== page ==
This Year’s Stock Market Losses Are Normal

The recent market correction was unusual in how swift it occurred but the magnitude of the losses shouldn’t be unexpected for investors. Losses are part of the game when investing in the stock market. This piece I wrote for Bloomberg in the midst of the sell-off provides some perspective on this year’s losses in stocks.


The stunning lack of volatility or losses in the market in 2017 and the beginning of this year appears to be over. Declines in excess of 2 percent on Feb. 2 and of 4 percent on Monday essentially wiped out those gains. Overnight futures were down sharply, but on Tuesday the market went from huge reversals from losses to gains and back to losses again.

It may not feel like the end of an era because markets have been so calm in recent years, but these types of selloffs should be expected in the stock market from time to time. This table shows the distribution of daily gains and losses for the S&P 500 going back to 1950:

This means that daily losses of 2 percent or worse occur a little more than five times a year, on average. But anyone who follows the markets for long enough will tell you that there is no such thing as an average experience in stocks. For example, in August of 2011, the last time the S&P had a down day of 4 percent or more, the index fell by more than 4 percent on three separate days in the span of a few weeks. There was even a period of four consecutive trading days with a combination of gains and losses exceeding 4 percent.1

The S&P 500 is now down a little less than 10 percent from its all-time closing high on Jan. 26. This certainly could lead to a bear market in stocks, but investors have to remember that every time stocks fall it doesn’t mean the world is coming to an end. There have been market corrections in both secular bull and bear markets alike historically.

There have been five distinct secular bull- and bear-market periods2 in the postwar era. Bull markets tend to experience higher-than-average returns with below-average volatility; bear markets see below-average returns with above-average volatility. But both of these market environments yield stock market losses. This table shows the number of corrections and bear markets for each of these types of markets going back to the late 1940s with alternating bull- and bear-market environments:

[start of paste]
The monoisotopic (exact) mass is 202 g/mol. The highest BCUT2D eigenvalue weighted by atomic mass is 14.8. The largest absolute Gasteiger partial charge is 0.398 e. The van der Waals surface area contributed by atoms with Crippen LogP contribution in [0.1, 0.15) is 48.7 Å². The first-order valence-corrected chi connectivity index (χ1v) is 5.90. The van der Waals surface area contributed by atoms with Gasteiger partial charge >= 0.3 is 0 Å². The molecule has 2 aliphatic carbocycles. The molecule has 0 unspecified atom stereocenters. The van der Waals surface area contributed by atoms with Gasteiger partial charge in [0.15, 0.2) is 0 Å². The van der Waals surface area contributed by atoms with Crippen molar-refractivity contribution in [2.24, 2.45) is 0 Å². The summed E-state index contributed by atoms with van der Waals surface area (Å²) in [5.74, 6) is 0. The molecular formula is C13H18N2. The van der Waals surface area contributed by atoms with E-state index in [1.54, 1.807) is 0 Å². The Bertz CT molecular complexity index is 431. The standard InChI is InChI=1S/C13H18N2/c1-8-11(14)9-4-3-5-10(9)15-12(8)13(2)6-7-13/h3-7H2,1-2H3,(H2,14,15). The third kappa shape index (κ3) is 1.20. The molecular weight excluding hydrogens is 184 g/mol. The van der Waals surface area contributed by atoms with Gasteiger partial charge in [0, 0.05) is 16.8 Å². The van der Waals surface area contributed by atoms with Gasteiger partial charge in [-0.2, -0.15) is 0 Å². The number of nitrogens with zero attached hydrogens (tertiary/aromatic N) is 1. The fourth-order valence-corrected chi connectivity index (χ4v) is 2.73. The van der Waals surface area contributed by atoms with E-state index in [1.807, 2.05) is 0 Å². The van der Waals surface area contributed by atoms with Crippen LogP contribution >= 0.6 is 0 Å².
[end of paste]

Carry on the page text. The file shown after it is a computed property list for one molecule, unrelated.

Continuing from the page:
The 1950s bull market is one of the most unheralded, because it doesn’t have the same cachet as the dot-com or real estate bubbles. But even with 16 percent annual gains over the course of 17 years, investors would have had to endure six corrections along with two standard bear markets with losses of 21 percent and 26 percent.

The raging bull of the 1980s and 1990s is likely the greatest of all time in U.S. stocks. But even during that period, investors were forced to deal with the 1987 crash, when stocks fell more than 33 percent in the span of a week. And most investors forget there was an emerging-markets crisis in 1997 and 1998 that caused the S&P 500 to fall just shy of 20 percent. Stocks still charged afterward, reaching highs in 1999 and early 2000 before crashing after the tech bubble popped.

Even the current bull market hasn’t been as easy as some would have you believe. Excluding the latest correction, the S&P has had four separate double-digit drawdowns since the 2009 bottom. There was a 16 percent correction in 2010 that caused investors to worry about a double-dip recession. Then in the period in 2011, during the European debt crisis, stocks fell just shy of 20 percent. There were corrections in the 12-to-14-percent range in 2015 and 2016.

Since 1949 there have been 34 double-digit drawdowns in the stock market. That amounts to one every other year or so. No one knows if this correction will turn into a crash but it is worth remembering that volatility tends to cluster in the markets. So while double-digit losses should be expected when investing in equities, investors must also realize that human beings tend to panic more often when money evaporates before our eyes. This could lead to both greater upside and downside volatility. Things could get interesting from here — strap in.

1From Aug. 8, 2011, through Aug. 11, 2011, daily stock performance in order was minus 6.66 percent, plus 4.74 percent, minus 4.42 percent and plus 4.63 percent.

2Investors may quibble with my definition of bulls and bears here, but there is no agreed upon definition for the start and end of a secular market environment.

Originally published on Bloomberg View in 2018. Reprinted with permission. The opinions expressed are those of the author.


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